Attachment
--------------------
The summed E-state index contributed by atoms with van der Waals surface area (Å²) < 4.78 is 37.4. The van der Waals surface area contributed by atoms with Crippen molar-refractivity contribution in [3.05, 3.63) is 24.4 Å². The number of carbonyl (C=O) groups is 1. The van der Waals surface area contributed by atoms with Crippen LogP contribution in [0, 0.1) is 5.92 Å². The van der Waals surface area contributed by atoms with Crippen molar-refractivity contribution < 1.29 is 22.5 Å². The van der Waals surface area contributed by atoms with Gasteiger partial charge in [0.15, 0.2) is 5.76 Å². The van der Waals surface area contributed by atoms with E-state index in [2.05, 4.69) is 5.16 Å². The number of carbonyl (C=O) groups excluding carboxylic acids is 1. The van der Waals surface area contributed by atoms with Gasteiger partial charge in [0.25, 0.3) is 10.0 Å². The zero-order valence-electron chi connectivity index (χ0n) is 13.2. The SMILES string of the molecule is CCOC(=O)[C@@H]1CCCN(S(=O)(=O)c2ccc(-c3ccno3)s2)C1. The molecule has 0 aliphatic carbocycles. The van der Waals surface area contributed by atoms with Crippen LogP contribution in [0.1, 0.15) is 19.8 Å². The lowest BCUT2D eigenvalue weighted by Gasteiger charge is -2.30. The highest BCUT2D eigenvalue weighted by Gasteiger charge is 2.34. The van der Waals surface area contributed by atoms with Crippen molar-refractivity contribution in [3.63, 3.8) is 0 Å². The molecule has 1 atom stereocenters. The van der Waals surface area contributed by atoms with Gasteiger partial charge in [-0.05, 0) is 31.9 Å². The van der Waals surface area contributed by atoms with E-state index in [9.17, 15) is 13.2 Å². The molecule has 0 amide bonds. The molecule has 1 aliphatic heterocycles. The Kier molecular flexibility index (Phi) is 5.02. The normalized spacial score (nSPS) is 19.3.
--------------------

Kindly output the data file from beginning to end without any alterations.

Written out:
The summed E-state index contributed by atoms with van der Waals surface area (Å²) < 4.78 is 37.4. The van der Waals surface area contributed by atoms with Crippen molar-refractivity contribution in [3.05, 3.63) is 24.4 Å². The number of carbonyl (C=O) groups is 1. The van der Waals surface area contributed by atoms with Crippen LogP contribution in [0, 0.1) is 5.92 Å². The van der Waals surface area contributed by atoms with Crippen molar-refractivity contribution < 1.29 is 22.5 Å². The van der Waals surface area contributed by atoms with Gasteiger partial charge in [0.15, 0.2) is 5.76 Å². The van der Waals surface area contributed by atoms with E-state index in [2.05, 4.69) is 5.16 Å². The number of carbonyl (C=O) groups excluding carboxylic acids is 1. The van der Waals surface area contributed by atoms with Gasteiger partial charge in [0.25, 0.3) is 10.0 Å². The zero-order valence-electron chi connectivity index (χ0n) is 13.2. The SMILES string of the molecule is CCOC(=O)[C@@H]1CCCN(S(=O)(=O)c2ccc(-c3ccno3)s2)C1. The molecule has 0 aliphatic carbocycles. The van der Waals surface area contributed by atoms with Crippen LogP contribution in [0.1, 0.15) is 19.8 Å². The lowest BCUT2D eigenvalue weighted by Gasteiger charge is -2.30. The highest BCUT2D eigenvalue weighted by Gasteiger charge is 2.34. The van der Waals surface area contributed by atoms with Crippen molar-refractivity contribution in [3.63, 3.8) is 0 Å². The molecule has 1 atom stereocenters. The van der Waals surface area contributed by atoms with Gasteiger partial charge in [-0.05, 0) is 31.9 Å². The van der Waals surface area contributed by atoms with E-state index in [9.17, 15) is 13.2 Å². The molecule has 0 amide bonds. The molecule has 1 aliphatic heterocycles. The Kier molecular flexibility index (Phi) is 5.02. The normalized spacial score (nSPS) is 19.3.